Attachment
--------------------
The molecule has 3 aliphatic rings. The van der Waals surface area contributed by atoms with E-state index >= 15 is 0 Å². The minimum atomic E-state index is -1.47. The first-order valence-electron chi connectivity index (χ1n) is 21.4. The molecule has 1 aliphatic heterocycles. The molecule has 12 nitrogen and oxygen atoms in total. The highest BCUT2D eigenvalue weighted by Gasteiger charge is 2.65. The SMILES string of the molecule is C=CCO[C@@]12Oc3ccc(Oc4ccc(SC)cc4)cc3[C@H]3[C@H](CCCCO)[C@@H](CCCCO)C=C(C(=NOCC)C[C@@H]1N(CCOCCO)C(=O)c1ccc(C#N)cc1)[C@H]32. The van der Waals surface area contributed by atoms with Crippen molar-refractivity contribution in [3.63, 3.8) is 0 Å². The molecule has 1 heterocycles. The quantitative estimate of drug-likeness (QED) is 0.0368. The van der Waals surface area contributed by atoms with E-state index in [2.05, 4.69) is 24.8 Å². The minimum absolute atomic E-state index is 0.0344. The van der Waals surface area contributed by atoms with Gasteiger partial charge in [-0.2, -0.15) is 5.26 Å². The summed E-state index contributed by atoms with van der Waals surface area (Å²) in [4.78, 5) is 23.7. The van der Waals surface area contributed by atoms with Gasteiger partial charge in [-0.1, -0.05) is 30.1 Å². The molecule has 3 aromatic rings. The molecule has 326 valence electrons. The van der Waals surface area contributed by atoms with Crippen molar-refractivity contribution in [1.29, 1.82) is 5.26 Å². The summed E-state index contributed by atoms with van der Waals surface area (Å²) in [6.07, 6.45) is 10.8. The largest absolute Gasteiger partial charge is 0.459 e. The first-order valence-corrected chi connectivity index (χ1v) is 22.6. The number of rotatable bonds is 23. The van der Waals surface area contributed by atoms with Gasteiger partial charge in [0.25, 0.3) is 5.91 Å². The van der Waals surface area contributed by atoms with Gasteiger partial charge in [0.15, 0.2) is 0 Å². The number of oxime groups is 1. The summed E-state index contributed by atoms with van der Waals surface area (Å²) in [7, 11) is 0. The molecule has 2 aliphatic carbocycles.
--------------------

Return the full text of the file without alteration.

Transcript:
The molecule has 3 aliphatic rings. The van der Waals surface area contributed by atoms with E-state index >= 15 is 0 Å². The minimum atomic E-state index is -1.47. The first-order valence-electron chi connectivity index (χ1n) is 21.4. The molecule has 1 aliphatic heterocycles. The molecule has 12 nitrogen and oxygen atoms in total. The highest BCUT2D eigenvalue weighted by Gasteiger charge is 2.65. The SMILES string of the molecule is C=CCO[C@@]12Oc3ccc(Oc4ccc(SC)cc4)cc3[C@H]3[C@H](CCCCO)[C@@H](CCCCO)C=C(C(=NOCC)C[C@@H]1N(CCOCCO)C(=O)c1ccc(C#N)cc1)[C@H]32. The van der Waals surface area contributed by atoms with Crippen molar-refractivity contribution in [3.63, 3.8) is 0 Å². The molecule has 1 heterocycles. The quantitative estimate of drug-likeness (QED) is 0.0368. The van der Waals surface area contributed by atoms with E-state index in [2.05, 4.69) is 24.8 Å². The minimum absolute atomic E-state index is 0.0344. The van der Waals surface area contributed by atoms with Gasteiger partial charge in [-0.2, -0.15) is 5.26 Å². The summed E-state index contributed by atoms with van der Waals surface area (Å²) in [4.78, 5) is 23.7. The van der Waals surface area contributed by atoms with Gasteiger partial charge in [-0.1, -0.05) is 30.1 Å². The molecule has 3 aromatic rings. The molecule has 326 valence electrons. The van der Waals surface area contributed by atoms with Crippen molar-refractivity contribution in [1.29, 1.82) is 5.26 Å². The summed E-state index contributed by atoms with van der Waals surface area (Å²) in [6.07, 6.45) is 10.8. The largest absolute Gasteiger partial charge is 0.459 e. The first-order valence-corrected chi connectivity index (χ1v) is 22.6. The number of rotatable bonds is 23. The van der Waals surface area contributed by atoms with Gasteiger partial charge in [0.25, 0.3) is 5.91 Å². The van der Waals surface area contributed by atoms with Gasteiger partial charge in [0.15, 0.2) is 0 Å². The number of oxime groups is 1. The summed E-state index contributed by atoms with van der Waals surface area (Å²) in [7, 11) is 0. The molecule has 2 aliphatic carbocycles.